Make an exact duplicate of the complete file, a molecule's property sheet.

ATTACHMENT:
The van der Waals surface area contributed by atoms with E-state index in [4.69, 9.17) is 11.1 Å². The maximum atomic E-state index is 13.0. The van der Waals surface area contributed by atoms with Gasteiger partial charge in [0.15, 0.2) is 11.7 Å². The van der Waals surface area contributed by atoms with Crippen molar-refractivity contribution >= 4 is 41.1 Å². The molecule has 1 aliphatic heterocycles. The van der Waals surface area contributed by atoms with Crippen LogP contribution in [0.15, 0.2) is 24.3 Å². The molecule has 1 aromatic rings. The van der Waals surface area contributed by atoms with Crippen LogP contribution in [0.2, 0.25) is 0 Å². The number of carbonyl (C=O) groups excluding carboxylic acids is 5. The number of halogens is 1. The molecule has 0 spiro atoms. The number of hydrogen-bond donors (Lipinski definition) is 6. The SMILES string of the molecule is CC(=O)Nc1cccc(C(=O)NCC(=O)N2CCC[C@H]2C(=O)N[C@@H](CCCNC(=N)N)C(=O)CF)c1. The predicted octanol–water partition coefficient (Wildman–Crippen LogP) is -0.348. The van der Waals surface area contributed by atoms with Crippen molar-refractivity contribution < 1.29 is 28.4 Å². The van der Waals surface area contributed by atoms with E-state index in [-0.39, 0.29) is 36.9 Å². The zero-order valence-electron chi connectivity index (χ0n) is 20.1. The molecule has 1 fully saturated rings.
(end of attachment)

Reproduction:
The van der Waals surface area contributed by atoms with E-state index in [4.69, 9.17) is 11.1 Å². The maximum atomic E-state index is 13.0. The van der Waals surface area contributed by atoms with Gasteiger partial charge in [0.15, 0.2) is 11.7 Å². The van der Waals surface area contributed by atoms with Crippen molar-refractivity contribution >= 4 is 41.1 Å². The molecule has 1 aliphatic heterocycles. The van der Waals surface area contributed by atoms with Crippen LogP contribution in [0.15, 0.2) is 24.3 Å². The molecule has 1 aromatic rings. The van der Waals surface area contributed by atoms with Crippen LogP contribution in [0.2, 0.25) is 0 Å². The number of carbonyl (C=O) groups excluding carboxylic acids is 5. The number of halogens is 1. The molecule has 0 spiro atoms. The number of hydrogen-bond donors (Lipinski definition) is 6. The SMILES string of the molecule is CC(=O)Nc1cccc(C(=O)NCC(=O)N2CCC[C@H]2C(=O)N[C@@H](CCCNC(=N)N)C(=O)CF)c1. The predicted octanol–water partition coefficient (Wildman–Crippen LogP) is -0.348. The van der Waals surface area contributed by atoms with Crippen molar-refractivity contribution < 1.29 is 28.4 Å². The van der Waals surface area contributed by atoms with E-state index in [-0.39, 0.29) is 36.9 Å². The zero-order valence-electron chi connectivity index (χ0n) is 20.1. The molecule has 1 fully saturated rings.